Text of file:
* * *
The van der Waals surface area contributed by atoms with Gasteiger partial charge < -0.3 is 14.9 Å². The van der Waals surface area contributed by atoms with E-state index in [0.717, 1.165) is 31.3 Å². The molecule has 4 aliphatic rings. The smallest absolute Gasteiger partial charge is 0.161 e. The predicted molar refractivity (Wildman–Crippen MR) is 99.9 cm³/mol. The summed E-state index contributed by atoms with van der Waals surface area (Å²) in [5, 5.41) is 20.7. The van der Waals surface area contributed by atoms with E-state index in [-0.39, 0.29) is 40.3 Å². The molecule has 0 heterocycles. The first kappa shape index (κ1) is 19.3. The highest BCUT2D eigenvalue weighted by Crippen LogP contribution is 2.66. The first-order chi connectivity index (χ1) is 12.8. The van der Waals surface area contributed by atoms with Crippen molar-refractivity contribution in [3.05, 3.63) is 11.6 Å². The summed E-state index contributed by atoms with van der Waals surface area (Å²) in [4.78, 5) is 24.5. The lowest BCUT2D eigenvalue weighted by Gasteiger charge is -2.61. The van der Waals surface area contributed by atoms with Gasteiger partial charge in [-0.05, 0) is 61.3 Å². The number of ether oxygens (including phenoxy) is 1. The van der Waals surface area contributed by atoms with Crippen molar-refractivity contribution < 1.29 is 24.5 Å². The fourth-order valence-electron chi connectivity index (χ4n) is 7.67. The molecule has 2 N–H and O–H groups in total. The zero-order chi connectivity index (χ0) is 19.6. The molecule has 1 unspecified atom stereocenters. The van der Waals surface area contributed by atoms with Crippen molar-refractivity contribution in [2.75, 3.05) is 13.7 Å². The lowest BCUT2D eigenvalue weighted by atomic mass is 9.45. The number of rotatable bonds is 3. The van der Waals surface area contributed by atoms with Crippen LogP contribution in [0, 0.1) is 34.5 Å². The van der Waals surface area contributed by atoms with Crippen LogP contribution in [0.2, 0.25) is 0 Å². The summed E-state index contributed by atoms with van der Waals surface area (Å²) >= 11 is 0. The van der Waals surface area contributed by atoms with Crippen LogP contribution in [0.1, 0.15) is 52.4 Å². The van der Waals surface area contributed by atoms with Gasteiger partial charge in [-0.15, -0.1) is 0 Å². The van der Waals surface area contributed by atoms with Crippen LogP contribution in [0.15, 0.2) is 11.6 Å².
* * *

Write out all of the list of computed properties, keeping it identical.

The van der Waals surface area contributed by atoms with Gasteiger partial charge < -0.3 is 14.9 Å². The van der Waals surface area contributed by atoms with E-state index in [0.717, 1.165) is 31.3 Å². The molecule has 4 aliphatic rings. The smallest absolute Gasteiger partial charge is 0.161 e. The predicted molar refractivity (Wildman–Crippen MR) is 99.9 cm³/mol. The summed E-state index contributed by atoms with van der Waals surface area (Å²) in [5, 5.41) is 20.7. The van der Waals surface area contributed by atoms with E-state index in [-0.39, 0.29) is 40.3 Å². The molecule has 0 heterocycles. The first kappa shape index (κ1) is 19.3. The highest BCUT2D eigenvalue weighted by Crippen LogP contribution is 2.66. The first-order chi connectivity index (χ1) is 12.8. The van der Waals surface area contributed by atoms with Crippen molar-refractivity contribution in [3.05, 3.63) is 11.6 Å². The summed E-state index contributed by atoms with van der Waals surface area (Å²) in [4.78, 5) is 24.5. The lowest BCUT2D eigenvalue weighted by Gasteiger charge is -2.61. The van der Waals surface area contributed by atoms with Gasteiger partial charge in [-0.05, 0) is 61.3 Å². The number of ether oxygens (including phenoxy) is 1. The van der Waals surface area contributed by atoms with Crippen molar-refractivity contribution < 1.29 is 24.5 Å². The fourth-order valence-electron chi connectivity index (χ4n) is 7.67. The molecule has 2 N–H and O–H groups in total. The zero-order chi connectivity index (χ0) is 19.6. The molecule has 1 unspecified atom stereocenters. The van der Waals surface area contributed by atoms with Crippen molar-refractivity contribution in [2.75, 3.05) is 13.7 Å². The lowest BCUT2D eigenvalue weighted by atomic mass is 9.45. The number of rotatable bonds is 3. The van der Waals surface area contributed by atoms with Crippen LogP contribution in [0, 0.1) is 34.5 Å². The van der Waals surface area contributed by atoms with Crippen LogP contribution in [0.2, 0.25) is 0 Å². The summed E-state index contributed by atoms with van der Waals surface area (Å²) >= 11 is 0. The van der Waals surface area contributed by atoms with Crippen LogP contribution in [0.1, 0.15) is 52.4 Å². The van der Waals surface area contributed by atoms with Gasteiger partial charge in [-0.15, -0.1) is 0 Å². The van der Waals surface area contributed by atoms with Crippen LogP contribution in [0.15, 0.2) is 11.6 Å².